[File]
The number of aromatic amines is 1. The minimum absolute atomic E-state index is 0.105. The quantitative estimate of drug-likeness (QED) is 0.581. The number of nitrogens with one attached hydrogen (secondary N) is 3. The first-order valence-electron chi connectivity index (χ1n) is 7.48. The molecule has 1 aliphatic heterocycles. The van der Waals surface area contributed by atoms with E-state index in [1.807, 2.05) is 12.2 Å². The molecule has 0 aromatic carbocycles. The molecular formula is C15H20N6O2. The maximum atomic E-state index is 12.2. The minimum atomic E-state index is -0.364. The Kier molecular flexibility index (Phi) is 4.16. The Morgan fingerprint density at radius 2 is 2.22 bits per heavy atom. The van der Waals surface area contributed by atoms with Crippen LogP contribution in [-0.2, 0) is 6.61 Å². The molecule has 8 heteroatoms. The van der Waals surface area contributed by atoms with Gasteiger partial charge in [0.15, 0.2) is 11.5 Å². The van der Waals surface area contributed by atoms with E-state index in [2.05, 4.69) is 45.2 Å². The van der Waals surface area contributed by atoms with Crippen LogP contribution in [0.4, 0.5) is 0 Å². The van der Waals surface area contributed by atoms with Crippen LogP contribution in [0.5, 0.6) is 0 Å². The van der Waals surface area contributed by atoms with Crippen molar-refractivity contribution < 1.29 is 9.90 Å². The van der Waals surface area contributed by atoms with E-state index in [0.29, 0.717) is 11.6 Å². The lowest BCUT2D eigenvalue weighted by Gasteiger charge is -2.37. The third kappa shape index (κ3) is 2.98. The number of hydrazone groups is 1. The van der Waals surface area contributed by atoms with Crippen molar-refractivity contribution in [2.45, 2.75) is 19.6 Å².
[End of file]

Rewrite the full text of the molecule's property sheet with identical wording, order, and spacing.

The number of aromatic amines is 1. The minimum absolute atomic E-state index is 0.105. The quantitative estimate of drug-likeness (QED) is 0.581. The number of nitrogens with one attached hydrogen (secondary N) is 3. The first-order valence-electron chi connectivity index (χ1n) is 7.48. The molecule has 1 aliphatic heterocycles. The van der Waals surface area contributed by atoms with E-state index in [1.807, 2.05) is 12.2 Å². The molecule has 0 aromatic carbocycles. The molecular formula is C15H20N6O2. The maximum atomic E-state index is 12.2. The minimum atomic E-state index is -0.364. The Kier molecular flexibility index (Phi) is 4.16. The Morgan fingerprint density at radius 2 is 2.22 bits per heavy atom. The van der Waals surface area contributed by atoms with Crippen LogP contribution in [-0.2, 0) is 6.61 Å². The molecule has 8 heteroatoms. The van der Waals surface area contributed by atoms with Gasteiger partial charge in [0.15, 0.2) is 11.5 Å². The van der Waals surface area contributed by atoms with E-state index in [2.05, 4.69) is 45.2 Å². The van der Waals surface area contributed by atoms with Crippen LogP contribution in [0.4, 0.5) is 0 Å². The van der Waals surface area contributed by atoms with Crippen LogP contribution in [0.5, 0.6) is 0 Å². The van der Waals surface area contributed by atoms with Crippen molar-refractivity contribution < 1.29 is 9.90 Å². The van der Waals surface area contributed by atoms with E-state index in [0.29, 0.717) is 11.6 Å². The lowest BCUT2D eigenvalue weighted by Gasteiger charge is -2.37. The third kappa shape index (κ3) is 2.98. The number of hydrazone groups is 1. The van der Waals surface area contributed by atoms with Crippen molar-refractivity contribution in [2.45, 2.75) is 19.6 Å².